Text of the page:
The upper floor of the darkened Sears, which closed in March, will come to life as a Round1 family-friendly entertainment venue in the fall. A vacant space next to it will become a UFC Gym in January.
Park City also plans to raze the Bon-Ton building, dark since August 2018, creating a new main entrance to the mall. On the store’s footprint and its parking lot, Park City wants to add two free-standing restaurants.
But Park City’s challenges aren’t over. Longtime tenant Gap is closing in late January, giving the mall another significant space to fill.
While Park City is focused on filling existing space that’s become vacant, Rock Lititz is focused on constructing more space because its existing buildings are filled to capacity.
In August, the Warwick Township campus for the live-event industry unveiled plans for a $41.7 million expansion that will add 220 jobs to the 405 jobs already there.
Rock Lititz is proposing two major additions to the initial building on the campus, the Rock Lititz Studio concert-rehearsal structure. Rock Lititz also is proposing two more large free-standing buildings.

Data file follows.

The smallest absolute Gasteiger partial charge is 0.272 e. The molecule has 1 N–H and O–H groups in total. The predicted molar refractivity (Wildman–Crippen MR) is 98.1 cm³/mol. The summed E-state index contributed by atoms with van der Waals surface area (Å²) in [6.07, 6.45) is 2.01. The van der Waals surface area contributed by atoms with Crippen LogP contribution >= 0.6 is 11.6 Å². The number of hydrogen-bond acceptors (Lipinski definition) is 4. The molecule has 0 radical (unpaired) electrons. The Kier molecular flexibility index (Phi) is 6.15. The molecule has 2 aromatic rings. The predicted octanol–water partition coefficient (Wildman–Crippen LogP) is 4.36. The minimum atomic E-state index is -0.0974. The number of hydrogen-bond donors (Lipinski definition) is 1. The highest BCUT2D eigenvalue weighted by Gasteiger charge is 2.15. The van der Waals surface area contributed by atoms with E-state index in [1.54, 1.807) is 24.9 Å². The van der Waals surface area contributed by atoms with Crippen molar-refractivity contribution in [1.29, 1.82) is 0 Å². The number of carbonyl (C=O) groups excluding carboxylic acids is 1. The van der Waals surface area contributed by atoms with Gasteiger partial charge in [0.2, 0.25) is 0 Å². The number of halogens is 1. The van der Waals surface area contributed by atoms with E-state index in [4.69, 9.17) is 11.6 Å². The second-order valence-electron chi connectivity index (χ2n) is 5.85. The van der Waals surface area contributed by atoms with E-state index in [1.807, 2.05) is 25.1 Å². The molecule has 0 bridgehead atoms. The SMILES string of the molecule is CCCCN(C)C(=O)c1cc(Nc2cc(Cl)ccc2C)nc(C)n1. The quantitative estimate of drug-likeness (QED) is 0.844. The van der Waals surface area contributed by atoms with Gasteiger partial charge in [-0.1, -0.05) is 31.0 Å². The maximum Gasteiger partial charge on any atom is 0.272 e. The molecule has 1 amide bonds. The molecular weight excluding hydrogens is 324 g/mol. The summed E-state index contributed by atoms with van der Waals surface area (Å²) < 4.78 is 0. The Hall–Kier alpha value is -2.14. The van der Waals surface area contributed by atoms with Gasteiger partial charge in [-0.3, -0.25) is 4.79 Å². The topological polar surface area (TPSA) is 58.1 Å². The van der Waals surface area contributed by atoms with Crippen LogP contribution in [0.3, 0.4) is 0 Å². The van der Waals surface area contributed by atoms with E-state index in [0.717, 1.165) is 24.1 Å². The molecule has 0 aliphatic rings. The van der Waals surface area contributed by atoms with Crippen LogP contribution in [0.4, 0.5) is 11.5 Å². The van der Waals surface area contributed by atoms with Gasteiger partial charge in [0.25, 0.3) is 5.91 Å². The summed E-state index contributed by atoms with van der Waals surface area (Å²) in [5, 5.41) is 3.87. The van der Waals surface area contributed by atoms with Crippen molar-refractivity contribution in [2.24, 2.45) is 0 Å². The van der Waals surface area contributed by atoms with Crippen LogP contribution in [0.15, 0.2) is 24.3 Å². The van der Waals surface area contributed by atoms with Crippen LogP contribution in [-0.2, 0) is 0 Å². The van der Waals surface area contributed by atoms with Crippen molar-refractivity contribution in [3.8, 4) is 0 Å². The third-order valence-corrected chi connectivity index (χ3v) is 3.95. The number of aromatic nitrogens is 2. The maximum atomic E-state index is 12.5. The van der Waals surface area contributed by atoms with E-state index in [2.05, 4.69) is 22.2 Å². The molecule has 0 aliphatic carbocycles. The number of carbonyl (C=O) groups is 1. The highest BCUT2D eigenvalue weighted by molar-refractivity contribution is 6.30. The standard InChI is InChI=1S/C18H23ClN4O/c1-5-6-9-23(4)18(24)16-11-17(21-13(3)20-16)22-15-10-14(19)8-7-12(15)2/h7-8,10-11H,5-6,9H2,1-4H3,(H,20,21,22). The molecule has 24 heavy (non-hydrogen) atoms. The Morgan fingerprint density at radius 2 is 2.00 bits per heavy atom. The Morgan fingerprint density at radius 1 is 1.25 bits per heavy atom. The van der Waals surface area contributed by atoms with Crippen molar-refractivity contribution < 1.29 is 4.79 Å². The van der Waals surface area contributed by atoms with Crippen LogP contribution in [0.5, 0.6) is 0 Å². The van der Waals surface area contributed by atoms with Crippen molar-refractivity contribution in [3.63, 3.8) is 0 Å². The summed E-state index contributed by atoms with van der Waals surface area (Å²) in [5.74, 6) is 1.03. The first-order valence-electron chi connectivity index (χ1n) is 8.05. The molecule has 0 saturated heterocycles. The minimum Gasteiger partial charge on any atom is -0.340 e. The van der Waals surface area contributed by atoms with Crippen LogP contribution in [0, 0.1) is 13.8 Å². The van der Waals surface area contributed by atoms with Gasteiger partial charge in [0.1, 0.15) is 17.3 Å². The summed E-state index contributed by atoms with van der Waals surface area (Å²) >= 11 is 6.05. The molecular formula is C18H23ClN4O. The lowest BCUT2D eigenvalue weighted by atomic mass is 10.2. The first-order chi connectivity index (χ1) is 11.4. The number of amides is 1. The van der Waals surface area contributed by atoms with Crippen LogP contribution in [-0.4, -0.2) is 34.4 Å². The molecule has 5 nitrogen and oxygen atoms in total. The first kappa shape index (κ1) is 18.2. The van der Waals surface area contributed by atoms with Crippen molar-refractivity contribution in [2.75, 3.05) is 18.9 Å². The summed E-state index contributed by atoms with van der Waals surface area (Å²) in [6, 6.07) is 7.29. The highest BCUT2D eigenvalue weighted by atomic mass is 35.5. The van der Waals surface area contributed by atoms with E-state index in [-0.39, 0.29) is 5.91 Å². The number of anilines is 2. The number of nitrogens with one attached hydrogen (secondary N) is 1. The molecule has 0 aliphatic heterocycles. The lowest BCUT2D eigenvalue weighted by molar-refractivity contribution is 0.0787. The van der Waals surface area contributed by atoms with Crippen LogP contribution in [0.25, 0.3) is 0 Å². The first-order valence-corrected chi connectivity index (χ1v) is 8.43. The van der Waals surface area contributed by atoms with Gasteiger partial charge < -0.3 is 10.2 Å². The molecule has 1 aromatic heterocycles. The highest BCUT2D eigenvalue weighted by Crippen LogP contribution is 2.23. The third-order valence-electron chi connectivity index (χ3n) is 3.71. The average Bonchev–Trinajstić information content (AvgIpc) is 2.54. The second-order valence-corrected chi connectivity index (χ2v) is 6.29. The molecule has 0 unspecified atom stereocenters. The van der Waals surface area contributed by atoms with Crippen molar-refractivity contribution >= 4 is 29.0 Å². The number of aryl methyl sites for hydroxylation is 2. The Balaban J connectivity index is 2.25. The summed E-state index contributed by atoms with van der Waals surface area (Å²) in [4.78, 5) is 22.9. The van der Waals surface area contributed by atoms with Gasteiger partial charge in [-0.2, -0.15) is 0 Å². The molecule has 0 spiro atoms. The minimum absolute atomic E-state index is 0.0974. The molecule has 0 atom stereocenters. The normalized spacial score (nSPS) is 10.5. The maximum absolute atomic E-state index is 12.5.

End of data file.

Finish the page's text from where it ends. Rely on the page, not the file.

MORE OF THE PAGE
(A fifth building being proposed — a black-box theater — is being developed independently.)
Township supervisors gave conditional approval on Dec. 18 to a land development plan for the expansion. Rock Lititz hopes to begin construction in early 2020, said General Manager Andrea Shirk. Construction will take 12 to 18 months.
In 2019, increased development in both rural and suburban communities roiled residents who said they've had enough.
In 2020, little is expected to change for both stakeholders.
Rutter’s is still seeking expansion in Lancaster County despite a setback in Manheim Township after 200 residents rose in opposition to a store and gas station near a residential development.
The convenience store chain recently proposed a liquor license transfer to a planned store in Gap. Supervisors in Salisbury Township will hear the request in January.